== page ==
21 December 2008

Just a thought...

I was thinking about Cosby's question to me about what I thought about the difference between 3rd world and Western christianity. (Cos, I have been thinking about it a lot.) It got me started thinking about baseball.

I use to love baseball. I was 8 years old and I started watching baseball with my father who was a SF Giants fan. They were playing the Dodgers, who just moved to Los Angeles. Sandy Koufax was pitching and I was hooked on LA. Very low key game but there something about baseball that I loved. It seemed an everyman sport. Black and white television didn't show the beauty of the Candlestick park nor the uniforms. But a few years later, watching my first game in Candlestick was incredible. LA vs SF, a double header. Koufax vs Juan Marichal and Don Drysdale vs Billy O'Dell. I saw Maury Wills, Johnny Roseboro, Frank Howard, Willie and Tommy Davis, Willie Mays, Willie McCovey, Orlando Cepada, the Alous, Jose Pagan, and I was in awe. Maury Wills stole 3 bases. I walked down to the Dodger dugout and got Maury's autograph before I got run out of there by the guy who was selling CrackerJacks. I wanted to be, Maury Wills, a base stealer. I studied him and memorized his stats. (Later, I met a woman who was married to Maury's son.)

I bought baseball cards which came with a free piece of chewing gum. I studied them, I looked at the pictures every weekend and evening. Even in the off season, I thought about baseball. I played in the street with a bat that I had and a ball that my neighbor had. We all had gloves. We made up games like Indian Baseball, three flys up, and others. It was very organic.

I played little league a couple of years later. We played at the K-8th school down the street. The teams had matching t-shirts with the sponsor's name on the front. Ours was the little grocery store down the road. A few years later we got full uniforms and they built a stadium, it even had a concession stand, where they sold hot dogs, seeds, soda pop, snow cones, Wrigley's gum, and not much more. They put in lights so we could play at night. It was pretty cool. I was selected to play in the All-Star team my last two years. It started turning into a big deal. It was then that I saw that the game was beginning to change. It started to become more about the stadium than the game and a pocket full of sunflower seeds.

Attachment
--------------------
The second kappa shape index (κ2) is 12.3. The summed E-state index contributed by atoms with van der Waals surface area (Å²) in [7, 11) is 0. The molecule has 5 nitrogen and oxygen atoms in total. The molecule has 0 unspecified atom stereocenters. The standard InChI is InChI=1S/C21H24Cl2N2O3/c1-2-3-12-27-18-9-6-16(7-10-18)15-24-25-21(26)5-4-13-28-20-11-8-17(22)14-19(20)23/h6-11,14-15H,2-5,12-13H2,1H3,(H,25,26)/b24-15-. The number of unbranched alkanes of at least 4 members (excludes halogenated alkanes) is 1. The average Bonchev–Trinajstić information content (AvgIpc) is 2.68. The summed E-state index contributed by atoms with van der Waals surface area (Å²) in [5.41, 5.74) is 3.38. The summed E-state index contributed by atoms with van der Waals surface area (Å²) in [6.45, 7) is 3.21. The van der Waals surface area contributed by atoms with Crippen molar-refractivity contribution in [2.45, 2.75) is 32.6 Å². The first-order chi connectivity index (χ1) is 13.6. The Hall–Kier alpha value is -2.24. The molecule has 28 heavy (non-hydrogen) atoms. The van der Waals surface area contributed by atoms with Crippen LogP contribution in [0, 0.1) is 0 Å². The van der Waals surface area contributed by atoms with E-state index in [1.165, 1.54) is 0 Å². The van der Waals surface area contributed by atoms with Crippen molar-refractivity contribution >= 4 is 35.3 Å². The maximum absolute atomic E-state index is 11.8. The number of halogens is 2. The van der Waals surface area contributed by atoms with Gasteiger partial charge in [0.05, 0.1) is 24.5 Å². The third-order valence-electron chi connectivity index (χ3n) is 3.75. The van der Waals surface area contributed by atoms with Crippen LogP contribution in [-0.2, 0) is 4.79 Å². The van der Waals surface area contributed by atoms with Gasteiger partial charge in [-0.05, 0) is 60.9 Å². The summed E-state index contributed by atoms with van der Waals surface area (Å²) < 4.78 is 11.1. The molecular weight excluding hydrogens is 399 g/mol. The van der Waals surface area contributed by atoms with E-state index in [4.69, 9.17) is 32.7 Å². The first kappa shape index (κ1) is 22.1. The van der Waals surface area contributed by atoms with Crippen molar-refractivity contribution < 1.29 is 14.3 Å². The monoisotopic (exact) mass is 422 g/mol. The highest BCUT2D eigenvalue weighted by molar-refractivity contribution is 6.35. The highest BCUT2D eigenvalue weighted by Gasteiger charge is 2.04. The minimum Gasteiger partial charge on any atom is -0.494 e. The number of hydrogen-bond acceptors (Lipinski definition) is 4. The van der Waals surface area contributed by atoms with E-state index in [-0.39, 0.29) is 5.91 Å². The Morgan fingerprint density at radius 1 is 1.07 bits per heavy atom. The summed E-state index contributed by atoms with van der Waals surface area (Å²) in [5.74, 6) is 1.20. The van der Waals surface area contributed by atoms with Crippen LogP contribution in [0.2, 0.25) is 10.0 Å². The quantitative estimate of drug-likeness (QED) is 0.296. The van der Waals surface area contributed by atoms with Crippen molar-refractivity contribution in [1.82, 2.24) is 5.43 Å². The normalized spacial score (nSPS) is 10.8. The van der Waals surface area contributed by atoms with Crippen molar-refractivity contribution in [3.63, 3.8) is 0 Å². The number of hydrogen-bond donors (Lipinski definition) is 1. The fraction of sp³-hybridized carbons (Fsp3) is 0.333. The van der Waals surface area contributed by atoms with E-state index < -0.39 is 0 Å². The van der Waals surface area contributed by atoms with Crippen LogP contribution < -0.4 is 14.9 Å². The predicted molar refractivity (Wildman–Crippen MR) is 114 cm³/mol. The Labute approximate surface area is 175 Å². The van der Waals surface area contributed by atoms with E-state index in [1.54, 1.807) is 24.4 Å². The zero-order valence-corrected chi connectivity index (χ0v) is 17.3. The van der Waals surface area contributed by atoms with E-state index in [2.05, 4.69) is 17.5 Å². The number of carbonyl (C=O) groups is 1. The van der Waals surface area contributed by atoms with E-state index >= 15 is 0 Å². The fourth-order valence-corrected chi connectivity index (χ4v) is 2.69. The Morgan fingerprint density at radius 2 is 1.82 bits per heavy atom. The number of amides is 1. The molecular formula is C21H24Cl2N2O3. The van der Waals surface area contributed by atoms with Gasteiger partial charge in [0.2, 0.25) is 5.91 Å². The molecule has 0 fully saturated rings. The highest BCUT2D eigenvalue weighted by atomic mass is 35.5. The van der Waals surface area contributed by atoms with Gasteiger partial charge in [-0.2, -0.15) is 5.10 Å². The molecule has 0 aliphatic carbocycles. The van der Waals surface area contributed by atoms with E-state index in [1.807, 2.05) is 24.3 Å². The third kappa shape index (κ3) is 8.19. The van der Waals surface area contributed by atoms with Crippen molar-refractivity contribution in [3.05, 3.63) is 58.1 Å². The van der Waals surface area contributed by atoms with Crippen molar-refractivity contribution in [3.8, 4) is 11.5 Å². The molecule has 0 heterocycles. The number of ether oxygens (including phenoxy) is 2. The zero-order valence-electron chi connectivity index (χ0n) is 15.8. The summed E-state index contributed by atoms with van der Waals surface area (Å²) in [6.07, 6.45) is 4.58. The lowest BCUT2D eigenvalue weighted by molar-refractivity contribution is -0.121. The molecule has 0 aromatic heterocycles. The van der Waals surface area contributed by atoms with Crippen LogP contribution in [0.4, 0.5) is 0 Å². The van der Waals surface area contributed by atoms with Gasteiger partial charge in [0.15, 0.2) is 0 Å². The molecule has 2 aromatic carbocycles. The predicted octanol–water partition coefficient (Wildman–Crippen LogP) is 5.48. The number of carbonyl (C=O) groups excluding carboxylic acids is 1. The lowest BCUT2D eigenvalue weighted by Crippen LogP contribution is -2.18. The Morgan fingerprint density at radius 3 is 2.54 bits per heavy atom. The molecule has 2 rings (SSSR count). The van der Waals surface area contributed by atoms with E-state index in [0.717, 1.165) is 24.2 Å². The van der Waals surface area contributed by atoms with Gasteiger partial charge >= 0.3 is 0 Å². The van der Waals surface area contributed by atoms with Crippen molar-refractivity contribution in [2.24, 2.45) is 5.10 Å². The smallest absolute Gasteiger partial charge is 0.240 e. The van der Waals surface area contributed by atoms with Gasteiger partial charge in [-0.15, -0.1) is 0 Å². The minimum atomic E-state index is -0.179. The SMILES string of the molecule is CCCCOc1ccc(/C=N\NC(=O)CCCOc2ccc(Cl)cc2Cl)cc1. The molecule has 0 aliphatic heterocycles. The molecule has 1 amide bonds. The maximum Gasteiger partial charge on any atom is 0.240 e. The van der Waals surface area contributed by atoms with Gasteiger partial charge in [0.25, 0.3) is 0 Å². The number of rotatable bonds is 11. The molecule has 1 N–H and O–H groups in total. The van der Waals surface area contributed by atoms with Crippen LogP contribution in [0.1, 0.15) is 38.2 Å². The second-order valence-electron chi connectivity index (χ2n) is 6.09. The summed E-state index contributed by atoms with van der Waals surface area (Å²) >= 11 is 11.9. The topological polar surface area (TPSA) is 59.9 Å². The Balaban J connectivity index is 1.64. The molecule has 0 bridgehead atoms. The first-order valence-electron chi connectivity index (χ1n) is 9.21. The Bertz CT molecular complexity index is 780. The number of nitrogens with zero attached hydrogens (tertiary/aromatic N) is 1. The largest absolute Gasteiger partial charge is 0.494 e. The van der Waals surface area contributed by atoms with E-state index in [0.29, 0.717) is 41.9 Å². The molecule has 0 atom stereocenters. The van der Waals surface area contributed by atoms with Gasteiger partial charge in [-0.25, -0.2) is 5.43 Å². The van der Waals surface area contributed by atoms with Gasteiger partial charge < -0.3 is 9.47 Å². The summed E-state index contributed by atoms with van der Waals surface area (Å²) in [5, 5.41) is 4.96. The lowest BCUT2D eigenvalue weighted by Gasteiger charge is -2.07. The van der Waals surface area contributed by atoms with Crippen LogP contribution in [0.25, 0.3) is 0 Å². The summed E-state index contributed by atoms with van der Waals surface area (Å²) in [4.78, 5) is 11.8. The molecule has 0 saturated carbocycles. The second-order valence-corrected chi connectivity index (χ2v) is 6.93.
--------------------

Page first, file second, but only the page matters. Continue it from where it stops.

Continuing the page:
I saw Roger Maris hit his 61st home run on television! But I wasn't impressed with Mark McGuire or Barry Bonds beating the record, so pumped up on steroids, they looked like the scientifically altered guys that Rocky Balboa fought against from Russia or Nazi Germany. Big deal!

There is an intrinsic power and authority in baseball when it is left to the purity of the game. There is a naked truth when it is played in vacant lots or in the streets with the kids from the neighborhood. It is easy to replace the game with the buildings, statistics, professionalism. When the game becomes an event it loses the power.

I think 3rd world christianity is still about Christ and not about church buildings. I was at a service once when the electricity went out. It was a morning and sun was shining but we didn't know what to sing because the projector didn't work, the band was out of business, and the microphone didn't work. Finally someone sat at the old piano and started playing, They will know we are Christians by our love.

I got an email a while back from someone who asked why I don't like the church (I have gotten a few) and I replied that it isn't the church I am against, it is people who are more interested in that which powers the building than that which powers our soul...

01 December 2008

It doesn't matter how you voted...

...it is still an amazing thing.

South Africa elected Mandela which was incredible, this is significant.